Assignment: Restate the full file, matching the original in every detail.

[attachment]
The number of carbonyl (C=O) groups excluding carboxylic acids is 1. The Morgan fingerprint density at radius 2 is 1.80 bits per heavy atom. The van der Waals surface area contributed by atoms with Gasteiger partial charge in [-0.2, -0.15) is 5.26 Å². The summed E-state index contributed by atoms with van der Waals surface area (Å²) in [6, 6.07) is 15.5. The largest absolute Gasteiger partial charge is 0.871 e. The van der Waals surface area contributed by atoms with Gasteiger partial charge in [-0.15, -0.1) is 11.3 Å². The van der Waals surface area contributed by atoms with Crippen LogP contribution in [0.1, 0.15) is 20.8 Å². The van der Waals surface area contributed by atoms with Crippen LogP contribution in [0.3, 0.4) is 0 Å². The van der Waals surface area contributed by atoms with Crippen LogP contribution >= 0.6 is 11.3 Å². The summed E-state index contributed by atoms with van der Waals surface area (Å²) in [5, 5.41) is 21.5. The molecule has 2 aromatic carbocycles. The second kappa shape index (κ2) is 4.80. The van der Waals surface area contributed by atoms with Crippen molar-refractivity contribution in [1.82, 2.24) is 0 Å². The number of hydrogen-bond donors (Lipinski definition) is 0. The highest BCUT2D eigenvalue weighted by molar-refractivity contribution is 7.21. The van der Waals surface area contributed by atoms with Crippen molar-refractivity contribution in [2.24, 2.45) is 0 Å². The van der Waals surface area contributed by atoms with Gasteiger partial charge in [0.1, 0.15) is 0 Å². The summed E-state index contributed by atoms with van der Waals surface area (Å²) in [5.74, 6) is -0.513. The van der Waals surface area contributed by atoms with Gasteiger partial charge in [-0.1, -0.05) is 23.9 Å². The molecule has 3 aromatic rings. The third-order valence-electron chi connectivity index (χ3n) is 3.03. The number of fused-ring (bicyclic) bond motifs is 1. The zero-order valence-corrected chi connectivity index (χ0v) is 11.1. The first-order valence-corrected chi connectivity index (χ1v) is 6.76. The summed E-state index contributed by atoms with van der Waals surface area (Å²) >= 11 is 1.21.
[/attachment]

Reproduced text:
The number of carbonyl (C=O) groups excluding carboxylic acids is 1. The Morgan fingerprint density at radius 2 is 1.80 bits per heavy atom. The van der Waals surface area contributed by atoms with Gasteiger partial charge in [-0.2, -0.15) is 5.26 Å². The summed E-state index contributed by atoms with van der Waals surface area (Å²) in [6, 6.07) is 15.5. The largest absolute Gasteiger partial charge is 0.871 e. The van der Waals surface area contributed by atoms with Gasteiger partial charge in [-0.15, -0.1) is 11.3 Å². The van der Waals surface area contributed by atoms with Crippen LogP contribution in [0.1, 0.15) is 20.8 Å². The van der Waals surface area contributed by atoms with Crippen LogP contribution in [0.3, 0.4) is 0 Å². The van der Waals surface area contributed by atoms with Crippen LogP contribution >= 0.6 is 11.3 Å². The summed E-state index contributed by atoms with van der Waals surface area (Å²) in [5, 5.41) is 21.5. The molecule has 2 aromatic carbocycles. The second kappa shape index (κ2) is 4.80. The van der Waals surface area contributed by atoms with Crippen molar-refractivity contribution in [1.82, 2.24) is 0 Å². The number of hydrogen-bond donors (Lipinski definition) is 0. The highest BCUT2D eigenvalue weighted by molar-refractivity contribution is 7.21. The van der Waals surface area contributed by atoms with Crippen molar-refractivity contribution in [2.24, 2.45) is 0 Å². The van der Waals surface area contributed by atoms with Gasteiger partial charge in [0.1, 0.15) is 0 Å². The summed E-state index contributed by atoms with van der Waals surface area (Å²) in [5.74, 6) is -0.513. The van der Waals surface area contributed by atoms with Gasteiger partial charge in [-0.1, -0.05) is 23.9 Å². The molecule has 3 aromatic rings. The third-order valence-electron chi connectivity index (χ3n) is 3.03. The number of fused-ring (bicyclic) bond motifs is 1. The zero-order valence-corrected chi connectivity index (χ0v) is 11.1. The first-order valence-corrected chi connectivity index (χ1v) is 6.76. The summed E-state index contributed by atoms with van der Waals surface area (Å²) >= 11 is 1.21.